The History of the Ryder Cup
Although the Ryder Cup was first contested in 1927, matches were played in an unofficial form several years prior to this. The first unofficial match took place in 1921 and saw Great Britain win 9-3, the second unofficial match in 1926 was an even worse day at the office for the Americans, who had travelled to England for Open qualifying.
It was the 1926 match that proved the most significant, as in the gallery for that meeting was English entrepreneur Samuel Ryder. Ryder took up Golf following doctor’s orders to partake in light exercise; he became infatuated with the sport so much so, that he hired golfing great Abe Mitchell as his tutor.
In the bar after the match, George Duncan said to Ryder “This is wonderful. It’s too bad we don’t have a match like this which is official.” Ryder’s response was “why not”? He then kindly agreed to donate a gold chalice to the event, but on one condition, the figure upon the chalice would have to resemble British golfing star Abe Mitchell.
His wish was duly met, and in 1927, the inaugural match took place at the Worcester Country Club in Massachusetts. The first blood was to the Americans who won 9.5-2.5 – this was the beginning of nearly six decades of dominance.
Sadly, due to ill health, Ryder only lived to witness two Ryder Cups on home soil and in January 1936, he passed away aged 77. His love for the game was evident when he was buried with his favorite five iron! Little did Ryder know that he the Ryder Cup would become one of the world’s most prestigious sporting events and bring joy and inspiration to millions of golfers and fans all over the world.
After the event was postponed due to the war, exhibition matches took place instead. The Ryder Cup resumed in 1947 at the Portland Gold Club in Oregon.
In 1979, dramatic changes were made to representation rules which resulted in Great Britain becoming team Europe. This meant that Spanish golfing legends Seve Ballesteros and Antonio Garrido were available for selection, and in 1979, they become the first continental golfers to play in the Ryder Cup.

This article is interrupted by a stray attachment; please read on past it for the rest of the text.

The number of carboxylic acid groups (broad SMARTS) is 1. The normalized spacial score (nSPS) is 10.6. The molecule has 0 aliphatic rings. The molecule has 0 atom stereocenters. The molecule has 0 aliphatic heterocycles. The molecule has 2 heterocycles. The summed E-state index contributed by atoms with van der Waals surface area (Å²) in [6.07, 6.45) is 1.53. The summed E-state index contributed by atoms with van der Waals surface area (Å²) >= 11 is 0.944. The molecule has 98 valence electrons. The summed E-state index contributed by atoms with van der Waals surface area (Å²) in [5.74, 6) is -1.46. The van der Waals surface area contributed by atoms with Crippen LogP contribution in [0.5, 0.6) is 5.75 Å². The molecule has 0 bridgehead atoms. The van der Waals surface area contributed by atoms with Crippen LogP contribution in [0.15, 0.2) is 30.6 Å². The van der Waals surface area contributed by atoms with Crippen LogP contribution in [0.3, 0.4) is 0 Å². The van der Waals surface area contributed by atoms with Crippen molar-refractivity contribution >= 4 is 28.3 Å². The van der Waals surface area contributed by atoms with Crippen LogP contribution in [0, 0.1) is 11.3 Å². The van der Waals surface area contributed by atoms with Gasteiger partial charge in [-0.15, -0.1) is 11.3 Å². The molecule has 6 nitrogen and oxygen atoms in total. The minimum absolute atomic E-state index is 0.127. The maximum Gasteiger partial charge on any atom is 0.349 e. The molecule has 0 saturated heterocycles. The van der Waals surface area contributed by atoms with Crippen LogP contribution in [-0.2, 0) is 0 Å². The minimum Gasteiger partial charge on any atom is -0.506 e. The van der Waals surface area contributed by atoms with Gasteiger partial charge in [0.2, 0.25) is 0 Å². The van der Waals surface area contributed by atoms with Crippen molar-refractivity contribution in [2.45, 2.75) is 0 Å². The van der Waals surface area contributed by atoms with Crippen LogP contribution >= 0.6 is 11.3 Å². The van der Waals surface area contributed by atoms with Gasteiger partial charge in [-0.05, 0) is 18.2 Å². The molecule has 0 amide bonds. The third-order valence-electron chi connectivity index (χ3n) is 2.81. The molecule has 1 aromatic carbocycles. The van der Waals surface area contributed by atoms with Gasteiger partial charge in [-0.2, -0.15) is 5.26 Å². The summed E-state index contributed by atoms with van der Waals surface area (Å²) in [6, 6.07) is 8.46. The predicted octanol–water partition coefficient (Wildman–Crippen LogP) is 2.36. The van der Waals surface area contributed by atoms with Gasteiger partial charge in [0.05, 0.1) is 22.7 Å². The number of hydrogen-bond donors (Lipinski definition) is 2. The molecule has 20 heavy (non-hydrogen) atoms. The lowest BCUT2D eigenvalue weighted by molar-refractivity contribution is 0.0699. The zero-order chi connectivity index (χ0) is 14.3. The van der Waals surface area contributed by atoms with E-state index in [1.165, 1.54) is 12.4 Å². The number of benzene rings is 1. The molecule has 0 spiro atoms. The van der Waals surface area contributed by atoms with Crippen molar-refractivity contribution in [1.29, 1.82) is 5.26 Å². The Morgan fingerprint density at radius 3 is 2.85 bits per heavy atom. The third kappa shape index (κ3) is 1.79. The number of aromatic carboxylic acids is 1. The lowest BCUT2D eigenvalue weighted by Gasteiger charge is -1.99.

Even though the Americans remained dominant after the representation rules, it wasn’t for long as the Europeans continuously closed the gap in playing standards. After narrowly losing on American soil in 1983, the Europeans were confident that they could finally keep the trophy on their side of the Atlantic for the first time since 1957. In 1985 Europe did just that, beating the Americans 16 ½ – 11 ½ at the Belfry club in Warwickshire, England.
Having finally achieved their goal to win back the Ryder Cup, Europe had a new goal, to make history and win for the first time on American soil. The 1987 Ryder Cup was hosted at Muirfield Village, the course that Jack Nicklaus built, and it was Nicklaus himself who was given the task of captaining the American side, but not even he could prevent the European invasion with Europe winning 15-13.
1989 saw the popularity of the Ryder Cup increase dramatically when matches were televised back to America for the first time. After years of dominance came to an end and the Ryder cup become more of an even contest, American golf fans suddenly started to take an interest in the competition.
Since 1987, Europe has been the more dominant of the two teams, winning 7 Ryder Cups to the United State’s 4. This year Gleneagles will host the Ryder Cup in what promises to be another great spectacle.